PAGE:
Burning coal produces carbon dioxide, nitrogen oxides, and harmful particulate matter small enough to enter the lungs, and it is widely regarded as the key polluting factor in smog formation. The smog that lays siege to Beijing and its surrounding provincial cities is causing rising anguish among residents, as the severity of the health risk that such smog poses has become more apparent in recent years.

In both Shaanxi and the northeast, solar plants and wind farms have already begun to dot the landscape. Towering turbines stand on the ground that covers, hundreds of meters below, the emptying shells of pit mines that once teemed with activity.

Chinas pledge at the Paris Climate Change Conference in November 2015 suggests that saying a final farewell to coal remains a real possibility. According to statistics released by the National Energy Administration, in 2015 the countrys total grid capacity for wind and solar energy reached 186 million and 40 million megawatt-hours respectively, increases of 21 percent and 57 percent on the previous year. In February 2016, the government announced that in the coming three to five years, there will be a total reduction in coal production of 1 billion tons, through both cutbacks in capacity and a further series of restructuring. The position of coal-fired power plants, for so long the primary generators of energy in China, is being gradually weakened by renewable forms of energy.

Though in decline, the mining industry continues to make its mark on the land and its people. A March report released by Greenpeace found that although coal production has been in decline since 2014, ongoing mining activity across China is draining drought-prone areas of water on a colossal scale.

Despite reforms in safety regulation, Chinas mines remain the most dangerous in the world. Accidents with dozens of fatalities appear in headlines almost monthly, with the most recent being a late-night incident that caused the deaths of 19 miners at an underground mine in northern Shanxi province.

Yet despite the human tragedies, the environmental cost, the unpaid wages, the strikes and protests, the individuals and families who have built their lives around the mines are reluctant to give up hope on the prospect of a return to the heady days of coals golden age.

emerging automation in the coal mining industry you need to know about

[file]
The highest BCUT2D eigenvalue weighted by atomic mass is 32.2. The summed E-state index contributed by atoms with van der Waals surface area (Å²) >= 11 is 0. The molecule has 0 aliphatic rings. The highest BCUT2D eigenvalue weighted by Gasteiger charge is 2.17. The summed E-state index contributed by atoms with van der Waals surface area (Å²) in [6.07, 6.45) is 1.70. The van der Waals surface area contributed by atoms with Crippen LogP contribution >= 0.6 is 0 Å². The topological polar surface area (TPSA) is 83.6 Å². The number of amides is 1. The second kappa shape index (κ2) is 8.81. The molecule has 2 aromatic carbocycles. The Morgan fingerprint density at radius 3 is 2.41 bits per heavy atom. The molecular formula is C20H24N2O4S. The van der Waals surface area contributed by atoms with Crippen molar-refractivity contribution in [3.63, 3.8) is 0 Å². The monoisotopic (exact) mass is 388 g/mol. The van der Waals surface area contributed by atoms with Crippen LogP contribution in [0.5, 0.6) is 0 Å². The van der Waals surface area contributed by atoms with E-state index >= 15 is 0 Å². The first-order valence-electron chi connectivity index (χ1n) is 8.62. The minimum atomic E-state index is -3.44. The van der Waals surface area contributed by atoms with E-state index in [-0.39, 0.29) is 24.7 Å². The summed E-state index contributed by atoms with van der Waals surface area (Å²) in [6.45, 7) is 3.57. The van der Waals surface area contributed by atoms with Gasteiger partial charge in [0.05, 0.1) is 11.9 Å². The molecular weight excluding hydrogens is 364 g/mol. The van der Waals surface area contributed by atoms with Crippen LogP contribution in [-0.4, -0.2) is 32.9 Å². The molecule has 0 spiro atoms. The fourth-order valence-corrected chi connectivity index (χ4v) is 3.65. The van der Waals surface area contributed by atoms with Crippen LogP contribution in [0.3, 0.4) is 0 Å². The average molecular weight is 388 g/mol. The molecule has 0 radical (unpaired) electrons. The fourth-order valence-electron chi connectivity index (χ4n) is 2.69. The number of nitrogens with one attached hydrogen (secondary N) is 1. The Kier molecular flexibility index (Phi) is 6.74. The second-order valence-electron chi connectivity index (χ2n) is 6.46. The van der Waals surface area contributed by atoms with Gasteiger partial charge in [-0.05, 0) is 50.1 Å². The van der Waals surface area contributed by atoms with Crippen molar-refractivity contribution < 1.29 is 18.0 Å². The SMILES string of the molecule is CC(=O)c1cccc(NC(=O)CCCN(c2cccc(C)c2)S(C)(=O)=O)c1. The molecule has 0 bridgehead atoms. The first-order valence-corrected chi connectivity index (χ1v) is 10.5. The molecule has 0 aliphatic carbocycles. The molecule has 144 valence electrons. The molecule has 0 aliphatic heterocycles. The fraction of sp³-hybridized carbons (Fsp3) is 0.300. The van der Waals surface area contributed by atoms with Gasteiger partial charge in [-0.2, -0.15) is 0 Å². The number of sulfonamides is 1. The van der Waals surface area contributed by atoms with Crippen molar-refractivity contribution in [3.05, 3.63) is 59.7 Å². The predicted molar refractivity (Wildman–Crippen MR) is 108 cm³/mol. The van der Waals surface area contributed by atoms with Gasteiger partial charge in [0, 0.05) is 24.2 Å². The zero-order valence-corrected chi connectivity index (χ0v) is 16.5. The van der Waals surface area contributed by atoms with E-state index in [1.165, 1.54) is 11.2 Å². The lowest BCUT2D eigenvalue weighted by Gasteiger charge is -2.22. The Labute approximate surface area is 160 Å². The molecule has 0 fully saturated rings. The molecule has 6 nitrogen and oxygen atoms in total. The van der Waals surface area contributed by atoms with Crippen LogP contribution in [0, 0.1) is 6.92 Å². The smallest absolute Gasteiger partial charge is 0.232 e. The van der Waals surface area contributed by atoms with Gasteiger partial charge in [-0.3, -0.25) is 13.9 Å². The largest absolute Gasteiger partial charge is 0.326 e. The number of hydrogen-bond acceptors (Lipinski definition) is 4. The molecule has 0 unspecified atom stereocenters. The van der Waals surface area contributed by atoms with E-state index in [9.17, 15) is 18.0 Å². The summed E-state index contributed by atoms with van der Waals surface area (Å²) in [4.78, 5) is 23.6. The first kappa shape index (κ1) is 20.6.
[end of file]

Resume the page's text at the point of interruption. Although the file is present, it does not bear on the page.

emerging automation in the coal mining industry you need to know about

Coal mining has always been a time and labor intensive process. Add to it the processes of refining and processing of coal, and you have a highly energy draining process at your hands that requires way too much capital and way too many workers. Over the past several years, many innovations have led the way for top notch machineries that have allowed the coal mining industry to breathe an air of respite. This has solely been credited to hands-on research and development of advanced technologies.

Gone are the days when miners used pickaxes, oil lanterns, and other hand held tools to go underground and mine manually for days at a stretch. In fact, most coal mines dont even require workers to go deep under the ground. Thanks to the sophisticated automation solutions that are used to plan and design mining fields, blast sites, and more. Here, automated machineries and vehicles are sent to carry out the process of mining in lesser time.

The coal mining industry operates in a way such that it has and continues to put a lot of pressure on the environment. It has utilized vast resources of energy, water, machineries, human labor, and more, and many a times, it has uprooted tribal settlements near the mining area, making them homeless. The tremendous social, economic, and environmental pressure exerted by the coal mining industry over the past several decades has forced it to change the way it operates and approach mining with a much more safe and sustainable way.

With time, the advanced technologies have also paved the path for automated technologies that have further helped the industry to reduce the need for a large workforce and a huge capital. The main idea of introducing automations in the coal mining process was to primarily eliminate the need for human labor and increase productivity. This has ultimately led to faster and more efficient mining processes.

Its important to note that, in developing countries, where the cost of labor is very low, the introduction of mining automations only serves the purpose of eliminating the need for human labor and increasing productivity and doesnt help to reduce the amount of investments made. This is because the incentives earned for increased productivity and efficiency are quite minimal. Automations in the coal mining industry can be applied to two major areas: